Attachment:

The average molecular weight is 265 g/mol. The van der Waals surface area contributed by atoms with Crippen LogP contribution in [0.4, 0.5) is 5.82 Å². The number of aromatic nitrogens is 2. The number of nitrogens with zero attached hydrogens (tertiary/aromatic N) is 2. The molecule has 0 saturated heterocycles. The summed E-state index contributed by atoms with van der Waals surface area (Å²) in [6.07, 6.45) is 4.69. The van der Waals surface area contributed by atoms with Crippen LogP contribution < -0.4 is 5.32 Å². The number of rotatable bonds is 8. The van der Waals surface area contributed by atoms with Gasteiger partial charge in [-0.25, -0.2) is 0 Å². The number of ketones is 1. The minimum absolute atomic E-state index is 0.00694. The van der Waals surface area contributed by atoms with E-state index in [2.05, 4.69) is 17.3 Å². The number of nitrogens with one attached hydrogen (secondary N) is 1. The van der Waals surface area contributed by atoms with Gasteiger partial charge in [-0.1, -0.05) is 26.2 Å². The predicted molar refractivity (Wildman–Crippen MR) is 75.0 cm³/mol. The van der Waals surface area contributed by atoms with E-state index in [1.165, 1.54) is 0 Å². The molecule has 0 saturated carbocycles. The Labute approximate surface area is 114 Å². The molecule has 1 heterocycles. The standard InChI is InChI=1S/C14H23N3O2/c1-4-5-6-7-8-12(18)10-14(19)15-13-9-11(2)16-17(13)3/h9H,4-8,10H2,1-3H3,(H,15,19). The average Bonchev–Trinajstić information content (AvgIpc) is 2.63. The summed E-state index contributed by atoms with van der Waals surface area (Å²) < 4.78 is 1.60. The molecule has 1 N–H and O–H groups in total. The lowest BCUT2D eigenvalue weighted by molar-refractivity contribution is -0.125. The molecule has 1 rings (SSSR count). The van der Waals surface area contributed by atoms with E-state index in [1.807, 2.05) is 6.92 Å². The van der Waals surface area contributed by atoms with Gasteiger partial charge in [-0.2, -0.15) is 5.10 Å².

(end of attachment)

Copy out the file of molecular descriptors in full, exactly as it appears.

The average molecular weight is 265 g/mol. The van der Waals surface area contributed by atoms with Crippen LogP contribution in [0.4, 0.5) is 5.82 Å². The number of aromatic nitrogens is 2. The number of nitrogens with zero attached hydrogens (tertiary/aromatic N) is 2. The molecule has 0 saturated heterocycles. The summed E-state index contributed by atoms with van der Waals surface area (Å²) in [6.07, 6.45) is 4.69. The van der Waals surface area contributed by atoms with Crippen LogP contribution < -0.4 is 5.32 Å². The number of rotatable bonds is 8. The van der Waals surface area contributed by atoms with Gasteiger partial charge in [-0.25, -0.2) is 0 Å². The number of ketones is 1. The minimum absolute atomic E-state index is 0.00694. The van der Waals surface area contributed by atoms with E-state index in [2.05, 4.69) is 17.3 Å². The number of nitrogens with one attached hydrogen (secondary N) is 1. The van der Waals surface area contributed by atoms with Gasteiger partial charge in [-0.1, -0.05) is 26.2 Å². The predicted molar refractivity (Wildman–Crippen MR) is 75.0 cm³/mol. The van der Waals surface area contributed by atoms with E-state index in [1.165, 1.54) is 0 Å². The molecule has 0 saturated carbocycles. The Labute approximate surface area is 114 Å². The molecule has 1 heterocycles. The standard InChI is InChI=1S/C14H23N3O2/c1-4-5-6-7-8-12(18)10-14(19)15-13-9-11(2)16-17(13)3/h9H,4-8,10H2,1-3H3,(H,15,19). The average Bonchev–Trinajstić information content (AvgIpc) is 2.63. The summed E-state index contributed by atoms with van der Waals surface area (Å²) < 4.78 is 1.60. The molecule has 1 N–H and O–H groups in total. The lowest BCUT2D eigenvalue weighted by molar-refractivity contribution is -0.125. The molecule has 1 rings (SSSR count). The van der Waals surface area contributed by atoms with E-state index in [1.807, 2.05) is 6.92 Å². The van der Waals surface area contributed by atoms with Gasteiger partial charge in [-0.2, -0.15) is 5.10 Å².